HPR – The Norwegian Historical Population Register

HPR – The Norwegian Historical Population Register

HPR is a register of the Norwegian population and all resident places. HPR consists of an open register at http://histreg.no, focusing on diseased persons and a closed database until the Central Population Register from 1964.  We expect the open database will have a good coverage back to 1800 and also contain some data back to the 17th century. It include all censuses before 1920 and all transcribed parish registers.  This is the world’s second national HPR, and unlike in Icelandic register, it will be open to research in all relevant disciplines in addition to public use for data that is not sensitive.

HPR has received funding from NA, the Research Council of Norway and UiTs Mohn-fund. There will also be a portfolio of different applications with a variety of focuses and directed to different funding bodies.

Main principles, open part

The HPR includes all censuses and parish registers avaliable in http://digitalarkivet.no. The challenge is to connect people and places from different sources. This is accomplished partly automatically and partly manually. We invite everybody to contribute to the linking. Each contributor will be identified by an email account. The main principles of the HPR are as follows:

  1. The HPR is based on as many sources of good quality as possible. There are two-way links, i.e. from the database to the sources and vice versa to insure uniqueness and quality control.
  2. We have the greatest possible openness and transparency. This makes it possible to see who has made changes and the reasons for doing so.
  3. We encourage the greatest possible use, and as many contributions as possible to the development of good quality. All users will be given the opportunity to comment on the quality of the database.
  4. We will establish a group of super users that will follow up the contributions of other users and ensure quality control.

These principles secure uniqueness and complete references to sources. It will ensure a high amount of good quality data and ensure that the quality increases over time. The HPR will function as an index or register to the sources instead of replacing them.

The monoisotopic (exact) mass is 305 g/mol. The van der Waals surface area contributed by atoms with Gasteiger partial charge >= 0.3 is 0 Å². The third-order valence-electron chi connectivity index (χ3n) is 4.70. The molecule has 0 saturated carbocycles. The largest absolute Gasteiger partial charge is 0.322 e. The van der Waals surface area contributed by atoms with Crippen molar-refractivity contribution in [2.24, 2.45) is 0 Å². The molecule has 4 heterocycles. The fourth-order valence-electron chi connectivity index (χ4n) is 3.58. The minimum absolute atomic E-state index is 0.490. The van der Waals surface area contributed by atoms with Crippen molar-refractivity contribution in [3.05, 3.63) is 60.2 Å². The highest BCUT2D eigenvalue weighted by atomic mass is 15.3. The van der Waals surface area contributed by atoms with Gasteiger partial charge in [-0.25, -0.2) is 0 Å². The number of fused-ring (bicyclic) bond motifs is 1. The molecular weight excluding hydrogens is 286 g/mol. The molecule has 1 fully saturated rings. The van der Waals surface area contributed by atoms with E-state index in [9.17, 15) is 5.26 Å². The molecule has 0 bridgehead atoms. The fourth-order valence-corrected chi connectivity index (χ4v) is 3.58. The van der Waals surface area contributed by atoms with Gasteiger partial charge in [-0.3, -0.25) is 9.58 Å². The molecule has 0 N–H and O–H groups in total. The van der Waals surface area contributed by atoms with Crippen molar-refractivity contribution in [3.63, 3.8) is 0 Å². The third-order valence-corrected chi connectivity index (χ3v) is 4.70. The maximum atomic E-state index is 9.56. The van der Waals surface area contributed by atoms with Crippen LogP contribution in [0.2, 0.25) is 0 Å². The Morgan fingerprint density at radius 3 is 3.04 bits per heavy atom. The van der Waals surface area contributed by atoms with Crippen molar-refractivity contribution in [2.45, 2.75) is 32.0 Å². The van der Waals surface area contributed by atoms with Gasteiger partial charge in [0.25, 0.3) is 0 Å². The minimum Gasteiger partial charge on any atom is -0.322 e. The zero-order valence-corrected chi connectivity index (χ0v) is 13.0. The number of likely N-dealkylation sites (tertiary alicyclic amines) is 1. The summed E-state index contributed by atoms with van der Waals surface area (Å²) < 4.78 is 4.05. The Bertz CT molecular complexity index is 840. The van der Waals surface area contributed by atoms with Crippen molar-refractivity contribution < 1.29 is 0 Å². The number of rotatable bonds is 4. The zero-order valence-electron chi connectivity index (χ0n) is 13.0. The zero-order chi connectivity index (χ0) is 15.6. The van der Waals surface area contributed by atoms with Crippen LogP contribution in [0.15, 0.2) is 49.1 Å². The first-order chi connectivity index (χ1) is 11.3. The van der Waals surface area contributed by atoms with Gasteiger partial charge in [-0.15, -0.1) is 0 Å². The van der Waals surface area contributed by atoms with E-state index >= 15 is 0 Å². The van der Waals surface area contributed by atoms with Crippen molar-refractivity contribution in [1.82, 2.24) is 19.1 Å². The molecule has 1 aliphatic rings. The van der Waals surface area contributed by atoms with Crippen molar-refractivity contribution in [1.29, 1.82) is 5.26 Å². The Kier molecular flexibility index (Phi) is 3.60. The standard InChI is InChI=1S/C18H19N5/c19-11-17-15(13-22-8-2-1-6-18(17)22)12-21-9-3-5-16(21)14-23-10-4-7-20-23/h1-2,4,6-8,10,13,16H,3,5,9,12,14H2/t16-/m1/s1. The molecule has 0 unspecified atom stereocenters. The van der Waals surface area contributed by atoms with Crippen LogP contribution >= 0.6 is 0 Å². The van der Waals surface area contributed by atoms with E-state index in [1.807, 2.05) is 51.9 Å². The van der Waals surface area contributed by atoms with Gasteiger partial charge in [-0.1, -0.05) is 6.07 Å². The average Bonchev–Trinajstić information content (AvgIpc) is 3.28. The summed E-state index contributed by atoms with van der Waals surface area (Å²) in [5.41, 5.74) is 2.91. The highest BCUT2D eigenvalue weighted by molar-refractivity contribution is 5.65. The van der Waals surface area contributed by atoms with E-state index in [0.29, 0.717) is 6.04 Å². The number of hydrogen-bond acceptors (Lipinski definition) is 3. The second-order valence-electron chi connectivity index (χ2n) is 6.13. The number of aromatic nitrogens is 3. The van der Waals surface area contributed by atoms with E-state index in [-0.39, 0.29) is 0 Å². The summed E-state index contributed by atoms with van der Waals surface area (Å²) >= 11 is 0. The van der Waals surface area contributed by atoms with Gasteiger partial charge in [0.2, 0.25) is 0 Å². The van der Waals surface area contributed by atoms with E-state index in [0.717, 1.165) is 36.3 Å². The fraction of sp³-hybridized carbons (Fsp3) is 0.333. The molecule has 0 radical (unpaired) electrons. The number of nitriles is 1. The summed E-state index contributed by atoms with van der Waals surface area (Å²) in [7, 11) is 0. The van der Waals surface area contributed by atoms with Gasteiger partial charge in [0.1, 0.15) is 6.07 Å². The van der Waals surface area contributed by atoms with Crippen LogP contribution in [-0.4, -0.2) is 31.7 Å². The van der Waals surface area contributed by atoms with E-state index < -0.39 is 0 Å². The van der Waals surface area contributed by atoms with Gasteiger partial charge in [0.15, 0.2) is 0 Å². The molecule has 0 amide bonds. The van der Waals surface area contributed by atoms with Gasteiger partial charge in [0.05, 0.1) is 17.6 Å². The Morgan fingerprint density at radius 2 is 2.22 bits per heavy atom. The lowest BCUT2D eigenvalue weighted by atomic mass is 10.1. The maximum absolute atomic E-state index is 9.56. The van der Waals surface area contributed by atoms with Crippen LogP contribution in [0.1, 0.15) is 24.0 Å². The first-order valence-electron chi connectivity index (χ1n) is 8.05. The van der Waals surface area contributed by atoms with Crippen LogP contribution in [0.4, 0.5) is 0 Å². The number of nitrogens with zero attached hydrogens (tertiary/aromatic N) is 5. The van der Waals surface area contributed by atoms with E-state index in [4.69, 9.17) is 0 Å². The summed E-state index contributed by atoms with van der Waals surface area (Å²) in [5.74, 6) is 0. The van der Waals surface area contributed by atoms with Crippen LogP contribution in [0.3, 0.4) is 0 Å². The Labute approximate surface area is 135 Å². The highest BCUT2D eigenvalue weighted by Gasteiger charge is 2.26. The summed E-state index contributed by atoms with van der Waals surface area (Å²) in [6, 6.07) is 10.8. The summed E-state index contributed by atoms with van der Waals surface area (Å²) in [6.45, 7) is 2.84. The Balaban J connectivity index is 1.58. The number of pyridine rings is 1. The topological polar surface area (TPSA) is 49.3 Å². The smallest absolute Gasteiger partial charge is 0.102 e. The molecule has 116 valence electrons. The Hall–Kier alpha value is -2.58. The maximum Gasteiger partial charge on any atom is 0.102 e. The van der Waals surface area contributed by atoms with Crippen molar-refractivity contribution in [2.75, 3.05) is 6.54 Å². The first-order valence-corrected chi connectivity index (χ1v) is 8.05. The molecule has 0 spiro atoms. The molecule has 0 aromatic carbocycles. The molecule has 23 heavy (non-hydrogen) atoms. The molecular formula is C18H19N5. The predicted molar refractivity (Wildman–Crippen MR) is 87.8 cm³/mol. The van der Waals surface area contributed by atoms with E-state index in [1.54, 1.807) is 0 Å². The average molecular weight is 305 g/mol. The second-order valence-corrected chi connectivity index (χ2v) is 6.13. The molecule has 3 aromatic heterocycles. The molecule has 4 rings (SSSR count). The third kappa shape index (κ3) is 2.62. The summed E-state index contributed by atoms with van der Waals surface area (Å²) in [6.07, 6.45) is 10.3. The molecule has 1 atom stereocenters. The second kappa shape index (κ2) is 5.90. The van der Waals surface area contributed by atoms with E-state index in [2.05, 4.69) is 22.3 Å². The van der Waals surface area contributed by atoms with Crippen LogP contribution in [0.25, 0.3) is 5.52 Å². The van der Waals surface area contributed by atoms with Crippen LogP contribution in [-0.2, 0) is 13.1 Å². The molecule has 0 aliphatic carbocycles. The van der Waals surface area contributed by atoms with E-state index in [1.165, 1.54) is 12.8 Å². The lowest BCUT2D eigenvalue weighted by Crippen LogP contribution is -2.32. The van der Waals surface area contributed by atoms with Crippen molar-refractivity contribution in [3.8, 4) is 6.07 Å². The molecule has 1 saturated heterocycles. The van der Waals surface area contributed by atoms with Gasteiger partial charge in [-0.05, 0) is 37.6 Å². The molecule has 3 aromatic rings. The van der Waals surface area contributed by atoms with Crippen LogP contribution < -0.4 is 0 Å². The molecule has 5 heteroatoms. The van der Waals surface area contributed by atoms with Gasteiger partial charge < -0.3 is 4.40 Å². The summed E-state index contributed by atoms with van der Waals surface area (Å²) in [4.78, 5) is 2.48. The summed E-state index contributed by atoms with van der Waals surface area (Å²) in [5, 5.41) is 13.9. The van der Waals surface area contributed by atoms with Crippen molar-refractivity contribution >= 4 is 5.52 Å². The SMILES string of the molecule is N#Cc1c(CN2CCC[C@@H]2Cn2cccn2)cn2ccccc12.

NR’s contribution

NR is responsible for designing the open database and developing the software for the open part of HPR. NR is also working with image recognition of the hand written text from the sources in order to increase the speed of transcription.   

Benefit for the society

The HPR project will be used in health research, social sciences, economics, history, geography, Nordic languages and information science.  We expect that all universities and health-regions in Norway, many university collages and research institutes will use HPR in their research. It may also be used in patient treatment in connection with genetic diseases. All storing of sensitive information and medical use of HPR will be evaluated by ethical committees.

Genealogy is one of the most popular uses of internet.  We expect that the database will be used by a large number of local historians and genealogists that will contribute to the link of records via the Internet. Record linkage rates from 80- to 90 % are realistic.

There are also a large number of other potential applications of HPR as tourism and in connection to local history and museums.


Gunnar Thorvaldsen: Fra folketellinger og kirkebøker til norsk befolkningsregister. Heimen 2008 p. 341-359

Lars Holden , Gunnar Thorvaldsen  og Torkel Rønold Bråthen. Historisk befolkningsregister og DNF 1814, Heimen (ISSN 0017-9841). (49) s 399-414. 2012.

Research areas

Project period



The Research Council of Norway

National Archive

Mohn-fund at University of Tromsø



the National Archive

Statistics Norway

The Norwegian Institute of Public Health

University of Tromsø

Norsk Regnesentral.

University of Oslo

Institute of local history

Association of computer genealogy